By my late thirties, I was finally back to feeling myself again with the help of my life-saving medications: Wellbutrin, Zoloft, and Ativan. I also learned some amazing coping mechanisms and techniques in therapy to better control issues when they arise. I know I will always be on medications, and that’s okay. I also know that if I need a refresher on my coping skills, therapy is always an option to assist me again.

couple being photographed at an event
Courtesy of Heather Sweatman

My Best Pieces Of Advice

This is not the first time nor will it be the last time that I share my journey with mental illness, but sharing my journey has not always come easy to me. My therapist once asked me why I was SO AFRAID for people to find out about my mental health issues. She said, ‘You are wearing glasses right now. Are you afraid for people to know you have problems with your eyesight?’ The answer to that question is obviously ‘No,’ and I always remind myself of that when I start to question sharing my journey with others.

Mental illness is no different than any other illness in a person’s body. When our stomach hurts, we don’t think twice about telling someone that it hurts and making an appointment with a doctor. However, that is most often not the case when we are hurting mentally and emotionally. This ‘mental health stigma’ needs to go away, and I feel like we are all definitely on the right track as a society. The more people who are willing to share their own journey, the less people will be afraid to speak up and ask for help. If you feel like you need assistance with your mental health struggles, please find someone today you can trust to talk with; a family member, friend, neighbor, teacher, church or school counselor, manager at work, minister at your church or anyone else who you feel would listen to you.

If you don’t feel comfortable talking to someone you know personally, there are nonprofits, businesses, clubs, and associations on both local and national levels that have ways to help you. If you don’t know who to reach out to locally, start with the NAMI (National Alliance on Mental Illness) which provides guidance to get you started on your healing journey. Your local community centers would be a great place to start as well, and you could possibly make some connections with people, who need support just as much as you do in your hometown.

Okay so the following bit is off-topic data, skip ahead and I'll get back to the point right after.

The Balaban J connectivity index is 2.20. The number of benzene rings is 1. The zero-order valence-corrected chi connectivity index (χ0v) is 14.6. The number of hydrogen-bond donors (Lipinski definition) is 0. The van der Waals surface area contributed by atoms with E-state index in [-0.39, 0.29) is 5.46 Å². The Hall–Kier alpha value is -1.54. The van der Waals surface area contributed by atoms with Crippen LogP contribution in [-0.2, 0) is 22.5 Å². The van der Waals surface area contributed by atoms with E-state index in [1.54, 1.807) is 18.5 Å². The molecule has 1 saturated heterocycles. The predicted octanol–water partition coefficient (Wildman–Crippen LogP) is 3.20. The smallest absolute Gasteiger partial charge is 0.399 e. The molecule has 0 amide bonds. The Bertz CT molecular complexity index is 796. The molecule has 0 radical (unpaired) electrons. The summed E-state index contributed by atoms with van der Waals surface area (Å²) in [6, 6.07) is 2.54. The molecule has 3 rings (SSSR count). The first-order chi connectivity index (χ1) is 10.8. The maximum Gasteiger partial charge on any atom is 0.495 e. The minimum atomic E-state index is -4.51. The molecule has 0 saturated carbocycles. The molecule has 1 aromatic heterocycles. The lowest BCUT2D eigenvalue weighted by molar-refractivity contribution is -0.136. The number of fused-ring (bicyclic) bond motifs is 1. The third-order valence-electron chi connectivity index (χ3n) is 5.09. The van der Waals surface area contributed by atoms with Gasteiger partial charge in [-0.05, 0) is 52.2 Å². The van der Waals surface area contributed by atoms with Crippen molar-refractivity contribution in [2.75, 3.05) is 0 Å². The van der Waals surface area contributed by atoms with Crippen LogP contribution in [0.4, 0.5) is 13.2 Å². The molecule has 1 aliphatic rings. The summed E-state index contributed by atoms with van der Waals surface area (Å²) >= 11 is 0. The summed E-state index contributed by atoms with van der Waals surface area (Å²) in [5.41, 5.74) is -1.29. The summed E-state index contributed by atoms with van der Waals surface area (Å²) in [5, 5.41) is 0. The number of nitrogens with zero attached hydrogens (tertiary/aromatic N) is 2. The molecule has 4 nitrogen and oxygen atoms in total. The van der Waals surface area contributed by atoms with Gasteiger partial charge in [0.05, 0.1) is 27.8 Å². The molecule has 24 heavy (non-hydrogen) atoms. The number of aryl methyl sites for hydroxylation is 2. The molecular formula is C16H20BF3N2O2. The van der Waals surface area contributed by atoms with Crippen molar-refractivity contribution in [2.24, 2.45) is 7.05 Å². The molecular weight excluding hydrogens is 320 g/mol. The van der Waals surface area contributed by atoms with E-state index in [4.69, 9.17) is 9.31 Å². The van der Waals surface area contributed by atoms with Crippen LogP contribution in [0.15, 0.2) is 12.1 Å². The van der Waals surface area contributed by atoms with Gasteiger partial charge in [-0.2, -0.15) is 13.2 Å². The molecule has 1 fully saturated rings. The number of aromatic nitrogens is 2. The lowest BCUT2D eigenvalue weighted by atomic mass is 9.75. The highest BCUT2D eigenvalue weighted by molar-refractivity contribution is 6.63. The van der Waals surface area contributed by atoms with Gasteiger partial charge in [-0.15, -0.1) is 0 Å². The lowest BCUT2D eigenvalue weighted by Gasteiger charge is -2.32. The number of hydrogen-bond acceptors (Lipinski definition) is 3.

PLEASE DO NOT STAY SILENT AND FIGHT THIS ALONE. I have been exactly where you are now! I was in so much pain mentally that I would feel like I was suffocating physically at times, and I was so embarrassed and guilt-ridden. I just pray that you are able to find the help you need to be able to enjoy life the way I am now… not every day is perfect, but it is always perfectly imperfect when your mind and body are healthy. We are stronger together!”

mom dad and son taking a selfie
Courtesy of Heather Sweatman

This story was submitted to Love What Matters by Heather Sweatman.  Submit your own story here.

Read more stories about mental health here:

‘The second he opened his eyes, he was ready to completely break down.’: Mom shares importance of child mental health days

‘I support Simone Biles. Why? Because I was where she is.’: Woman shares importance of choosing mental health after quitting ‘dream job’

‘I packed up my kids and let them miss a couple days of school.’: Mom takes kids on mental health break, ‘They will return to school refreshed and happy’

‘Crying was NOT associated with boys. ‘It looks like you’re depressed.’ I had to be ‘man’ of the house.’: Man advocates for mental health, ‘I finally felt SEEN’